Pretreatment with adult progenitor cells improves recovery and decreases native myocardial proinflammatory signaling after ischemia

Meijing Wang, Ben M. Tsai, Paul R. Crisostomo, Daniel R. Meldrum

Research output: Contribution to journalArticle

69 Scopus citations

Abstract

Cardiogenic shock from myocardial ischemia is the leading cause of death of both men and women. Although adult progenitor cells have emerged as a potential therapy for heart disease, reports indicate that transplanted adult progenitor cells may not differentiate into heart muscle. We hypothesized that pretreatment with adult progenitor cells may protect myocardium from acute ischemic damage. Treatment immediately before an ischemic event removes the possibility that differentiation to heart muscle may account for the observed effects. In the present study, we determined that adult progenitor cells from three different sources (human bone marrow, rat bone marrow, and human adipose tissue) immediately protect native myocardium against ischemia and decrease myocardial proinflammatory and proapoptotic signaling. Postischemic recovery of adult progenitor cell-pretreated hearts was significantly better than that of control hearts. This was correlated with a 50% decrease in proinflammatory cytokine production. The use of a differentiated cell control had no such effect. Therefore, adult progenitor cell pretreatment improved postischemic myocardial function, decreased myocardial production of inflammatory mediators, and limited proapoptotic signaling. These results represent the first demonstration that pretreatment with progenitor cells is myocardial protective. These findings may not only have mechanistic implications regarding the benefit of progenitor cells but may also have clinical therapeutic implications before planned ischemic events.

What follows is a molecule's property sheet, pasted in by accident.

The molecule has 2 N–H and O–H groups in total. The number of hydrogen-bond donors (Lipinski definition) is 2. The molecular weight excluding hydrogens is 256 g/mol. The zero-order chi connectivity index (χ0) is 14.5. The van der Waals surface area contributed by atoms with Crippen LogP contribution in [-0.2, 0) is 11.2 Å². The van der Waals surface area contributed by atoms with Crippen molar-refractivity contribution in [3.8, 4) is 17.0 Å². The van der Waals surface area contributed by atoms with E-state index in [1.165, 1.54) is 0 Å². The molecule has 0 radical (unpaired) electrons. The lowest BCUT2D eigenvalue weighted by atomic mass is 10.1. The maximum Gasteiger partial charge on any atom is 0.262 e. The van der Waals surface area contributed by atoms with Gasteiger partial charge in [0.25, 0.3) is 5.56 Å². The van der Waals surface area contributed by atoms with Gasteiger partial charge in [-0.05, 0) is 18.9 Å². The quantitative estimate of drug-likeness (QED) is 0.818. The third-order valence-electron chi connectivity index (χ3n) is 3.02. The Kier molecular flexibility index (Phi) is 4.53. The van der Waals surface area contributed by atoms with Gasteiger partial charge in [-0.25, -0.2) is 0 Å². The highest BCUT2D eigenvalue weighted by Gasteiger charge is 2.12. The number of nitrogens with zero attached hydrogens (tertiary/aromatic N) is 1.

Original languageEnglish (US)
Pages (from-to)454-459
Number of pages6
JournalShock
Volume25
Issue number5
DOIs
StatePublished - May 1 2006

Keywords

  • Cell-based therapy
  • Inflammatory signaling
  • Myocardial ischemia
  • Stem cells

ASJC Scopus subject areas

  • Critical Care and Intensive Care Medicine
  • Physiology

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